‘Ideal Conceal’ handgun designed to look like smartphone

A startup company has invented a newly designed pistol that is shaped like, and resembles, a cellphone.

The “Ideal Conceal” pistol is expected to go on sale in the coming months.

More than five million people have viewed a video posted to the company’s YouTube page just a few weeks ago.

The footage demonstrates that the gun really works. It shows how easily a portion of the gun can be folded out to create a handle and reveal the trigger.

News4Jax crime and safety analyst Gil Smith said these guns will be legal in Florida, but to own one, people will need to have a concealed weapons permit.

Potential owners will need to be especially careful with where they keep the gun, Smith said.

“My biggest concern is someone having this at home, sitting on a coffee table,” Smith said. “A child will come up, they deal with cellphones (and) they pick it up. Now they have a gun in their hands. They have a weapon in their hands, and they can pull the trigger.”

Smith said that when these guns are more mainstream, it’s only going to add to what law enforcement and the TSA need to look for when checking people for weapons.

Right now, the guns can only be purchased online by people with a Federal Firearms License, and they are on back order.

About 12,000 people have already signed up to buy an Ideal Conceal pistol. The gun will sell for just less than $400.

Voters bring town hall to Rep. Rutherford’s office

Local voters who are upset with President Donald Trump’s administration want to speak with their local representative.

The voters said they have questions about lawmakers’ plans to repeal and replace the Affordable Care Act, along with questions about Trump’s immigration policies.

A group of about 100 citizens said they asked Republican Rep. John Rutherford to hold a town hall meeting while he was in town, but were told “no,” so they decided to take the town hall to his Jacksonville office in Southpoint.
They called it resistance recess and even had an empty chair available for Rutherford.

They said their top three issues are funding public schools, welcoming refugees into America and keeping the Affordable Care Act.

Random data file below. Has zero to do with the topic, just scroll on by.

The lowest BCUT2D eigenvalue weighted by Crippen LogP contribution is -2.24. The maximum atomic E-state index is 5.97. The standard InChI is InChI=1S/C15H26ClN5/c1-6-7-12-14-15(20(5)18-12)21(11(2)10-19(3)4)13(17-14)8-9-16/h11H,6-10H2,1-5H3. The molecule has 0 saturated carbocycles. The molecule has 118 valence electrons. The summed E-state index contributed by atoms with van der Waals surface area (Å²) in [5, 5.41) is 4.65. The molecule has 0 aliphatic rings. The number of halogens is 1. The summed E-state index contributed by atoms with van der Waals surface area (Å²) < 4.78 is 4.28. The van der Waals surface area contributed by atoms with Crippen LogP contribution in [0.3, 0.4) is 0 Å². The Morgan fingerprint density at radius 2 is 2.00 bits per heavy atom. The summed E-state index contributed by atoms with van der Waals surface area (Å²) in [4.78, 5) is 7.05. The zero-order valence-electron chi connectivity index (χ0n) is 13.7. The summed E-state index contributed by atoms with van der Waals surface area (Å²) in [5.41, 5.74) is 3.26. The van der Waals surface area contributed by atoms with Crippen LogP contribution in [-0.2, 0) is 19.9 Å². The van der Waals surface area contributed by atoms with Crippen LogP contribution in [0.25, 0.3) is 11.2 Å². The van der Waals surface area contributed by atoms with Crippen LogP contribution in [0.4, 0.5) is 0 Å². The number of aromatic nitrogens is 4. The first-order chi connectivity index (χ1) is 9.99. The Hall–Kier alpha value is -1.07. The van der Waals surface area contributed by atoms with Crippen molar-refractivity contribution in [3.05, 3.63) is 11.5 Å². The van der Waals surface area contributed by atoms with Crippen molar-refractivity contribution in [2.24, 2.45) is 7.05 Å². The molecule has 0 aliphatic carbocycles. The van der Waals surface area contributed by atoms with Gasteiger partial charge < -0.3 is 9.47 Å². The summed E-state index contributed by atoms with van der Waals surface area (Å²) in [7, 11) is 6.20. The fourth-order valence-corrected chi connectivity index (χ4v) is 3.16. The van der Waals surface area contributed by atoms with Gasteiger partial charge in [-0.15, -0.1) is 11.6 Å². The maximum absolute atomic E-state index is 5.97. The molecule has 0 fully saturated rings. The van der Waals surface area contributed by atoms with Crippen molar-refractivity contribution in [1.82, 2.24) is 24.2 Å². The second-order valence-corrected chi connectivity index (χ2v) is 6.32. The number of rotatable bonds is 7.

“I look for every way possible to interact with my constituents,” Rutherford said. “As sheriff, I did 106 town halls when we did Tasers, so absolutely I will be doing town halls. I love going out and meeting the public face to face, but this trip in, it just didn’t work.”

Dianne Larson, a Democrat who works with Rebuild the Hope, said she is optimistic that Rutherford will listen to all his constituents, but worries that he might not be bipartisan.

“I’m concerned because he’s new. I knew him as a sheriff, and I respected him as a sheriff,” Larson said. “My concern is that he’s new and that he is Republican and that he will just vote party line and not listen to us.”

A spokesperson said Rutherford has already been meeting one on one with constituents, and had several meetings scheduled before this week. Rutherford said he will use many approaches to interact with voters in his district.

“We are going to telecast town hall meetings,” Rutherford said. “We are going to do face-to-face town hall meetings. We’ll do emails, newsletters.”

In some states, town halls have become rowdy. In other cases, people protesting have said they want to hear from their elected officials during a one-week congressional recess.

“One of the things that amazes me is just how many people from the district show up at my Washington D.C. office just so they can talk to me,” Rutherford said. “I’m like, ‘Wow!’ I had no idea that many people went to D.C. to speak to their congressman. They keep me busy.”

Trump responded to the town halls this week, tweeting on Tuesday: